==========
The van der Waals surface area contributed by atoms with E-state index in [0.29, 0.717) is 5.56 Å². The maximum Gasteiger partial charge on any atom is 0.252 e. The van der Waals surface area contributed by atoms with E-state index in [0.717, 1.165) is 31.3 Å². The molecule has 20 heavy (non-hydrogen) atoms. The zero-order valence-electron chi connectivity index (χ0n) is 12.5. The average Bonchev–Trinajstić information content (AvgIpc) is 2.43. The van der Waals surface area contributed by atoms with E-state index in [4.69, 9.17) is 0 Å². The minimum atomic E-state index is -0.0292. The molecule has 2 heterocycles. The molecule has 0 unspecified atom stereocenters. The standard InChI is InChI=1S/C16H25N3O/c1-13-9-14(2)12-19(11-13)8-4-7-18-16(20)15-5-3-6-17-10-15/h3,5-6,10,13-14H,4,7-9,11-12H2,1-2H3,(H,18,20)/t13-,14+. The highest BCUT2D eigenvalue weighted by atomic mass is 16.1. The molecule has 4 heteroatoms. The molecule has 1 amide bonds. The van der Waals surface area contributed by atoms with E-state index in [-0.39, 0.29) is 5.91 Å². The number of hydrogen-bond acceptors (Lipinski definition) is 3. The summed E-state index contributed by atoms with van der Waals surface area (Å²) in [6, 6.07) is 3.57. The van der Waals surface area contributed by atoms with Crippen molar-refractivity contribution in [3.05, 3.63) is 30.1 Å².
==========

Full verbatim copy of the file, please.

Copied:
The van der Waals surface area contributed by atoms with E-state index in [0.29, 0.717) is 5.56 Å². The maximum Gasteiger partial charge on any atom is 0.252 e. The van der Waals surface area contributed by atoms with E-state index in [0.717, 1.165) is 31.3 Å². The molecule has 20 heavy (non-hydrogen) atoms. The zero-order valence-electron chi connectivity index (χ0n) is 12.5. The average Bonchev–Trinajstić information content (AvgIpc) is 2.43. The van der Waals surface area contributed by atoms with E-state index in [4.69, 9.17) is 0 Å². The minimum atomic E-state index is -0.0292. The molecule has 2 heterocycles. The molecule has 0 unspecified atom stereocenters. The standard InChI is InChI=1S/C16H25N3O/c1-13-9-14(2)12-19(11-13)8-4-7-18-16(20)15-5-3-6-17-10-15/h3,5-6,10,13-14H,4,7-9,11-12H2,1-2H3,(H,18,20)/t13-,14+. The highest BCUT2D eigenvalue weighted by atomic mass is 16.1. The molecule has 4 heteroatoms. The molecule has 1 amide bonds. The van der Waals surface area contributed by atoms with E-state index in [-0.39, 0.29) is 5.91 Å². The number of hydrogen-bond acceptors (Lipinski definition) is 3. The summed E-state index contributed by atoms with van der Waals surface area (Å²) in [6, 6.07) is 3.57. The van der Waals surface area contributed by atoms with Crippen molar-refractivity contribution in [3.05, 3.63) is 30.1 Å².